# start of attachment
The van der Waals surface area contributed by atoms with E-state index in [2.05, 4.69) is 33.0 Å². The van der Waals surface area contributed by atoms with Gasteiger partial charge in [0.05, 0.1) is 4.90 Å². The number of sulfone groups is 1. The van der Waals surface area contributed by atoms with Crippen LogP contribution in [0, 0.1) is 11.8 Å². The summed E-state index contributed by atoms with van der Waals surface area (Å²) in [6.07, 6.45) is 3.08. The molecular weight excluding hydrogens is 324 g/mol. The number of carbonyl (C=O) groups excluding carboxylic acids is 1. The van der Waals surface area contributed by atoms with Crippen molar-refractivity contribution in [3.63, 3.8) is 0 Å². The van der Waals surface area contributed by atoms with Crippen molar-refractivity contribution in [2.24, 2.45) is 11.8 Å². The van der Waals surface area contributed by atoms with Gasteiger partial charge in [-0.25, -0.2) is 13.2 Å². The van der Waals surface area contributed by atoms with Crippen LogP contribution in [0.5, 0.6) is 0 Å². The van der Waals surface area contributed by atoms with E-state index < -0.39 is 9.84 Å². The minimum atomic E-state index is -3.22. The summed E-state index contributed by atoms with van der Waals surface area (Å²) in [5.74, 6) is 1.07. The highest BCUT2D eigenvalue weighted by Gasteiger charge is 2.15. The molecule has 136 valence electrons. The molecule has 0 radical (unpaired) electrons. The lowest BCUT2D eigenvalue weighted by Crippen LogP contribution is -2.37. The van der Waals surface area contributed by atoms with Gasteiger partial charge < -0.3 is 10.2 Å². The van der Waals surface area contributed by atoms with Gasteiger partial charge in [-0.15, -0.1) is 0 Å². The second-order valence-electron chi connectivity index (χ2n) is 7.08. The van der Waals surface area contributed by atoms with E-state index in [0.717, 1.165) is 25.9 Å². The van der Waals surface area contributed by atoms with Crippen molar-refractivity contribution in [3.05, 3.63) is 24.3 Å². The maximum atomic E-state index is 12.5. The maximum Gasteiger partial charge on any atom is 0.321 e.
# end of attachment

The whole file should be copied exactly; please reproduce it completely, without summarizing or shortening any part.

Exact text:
The van der Waals surface area contributed by atoms with E-state index in [2.05, 4.69) is 33.0 Å². The van der Waals surface area contributed by atoms with Gasteiger partial charge in [0.05, 0.1) is 4.90 Å². The number of sulfone groups is 1. The van der Waals surface area contributed by atoms with Crippen LogP contribution in [0, 0.1) is 11.8 Å². The summed E-state index contributed by atoms with van der Waals surface area (Å²) in [6.07, 6.45) is 3.08. The molecular weight excluding hydrogens is 324 g/mol. The number of carbonyl (C=O) groups excluding carboxylic acids is 1. The van der Waals surface area contributed by atoms with Crippen molar-refractivity contribution in [3.63, 3.8) is 0 Å². The van der Waals surface area contributed by atoms with Crippen molar-refractivity contribution in [2.24, 2.45) is 11.8 Å². The van der Waals surface area contributed by atoms with Gasteiger partial charge in [-0.25, -0.2) is 13.2 Å². The van der Waals surface area contributed by atoms with Crippen LogP contribution in [0.5, 0.6) is 0 Å². The van der Waals surface area contributed by atoms with E-state index < -0.39 is 9.84 Å². The minimum atomic E-state index is -3.22. The summed E-state index contributed by atoms with van der Waals surface area (Å²) in [5.74, 6) is 1.07. The highest BCUT2D eigenvalue weighted by Gasteiger charge is 2.15. The molecule has 136 valence electrons. The molecule has 0 radical (unpaired) electrons. The lowest BCUT2D eigenvalue weighted by Crippen LogP contribution is -2.37. The van der Waals surface area contributed by atoms with Gasteiger partial charge < -0.3 is 10.2 Å². The van der Waals surface area contributed by atoms with Gasteiger partial charge in [-0.15, -0.1) is 0 Å². The second-order valence-electron chi connectivity index (χ2n) is 7.08. The van der Waals surface area contributed by atoms with E-state index in [0.717, 1.165) is 25.9 Å². The van der Waals surface area contributed by atoms with Crippen molar-refractivity contribution in [3.05, 3.63) is 24.3 Å². The maximum atomic E-state index is 12.5. The maximum Gasteiger partial charge on any atom is 0.321 e.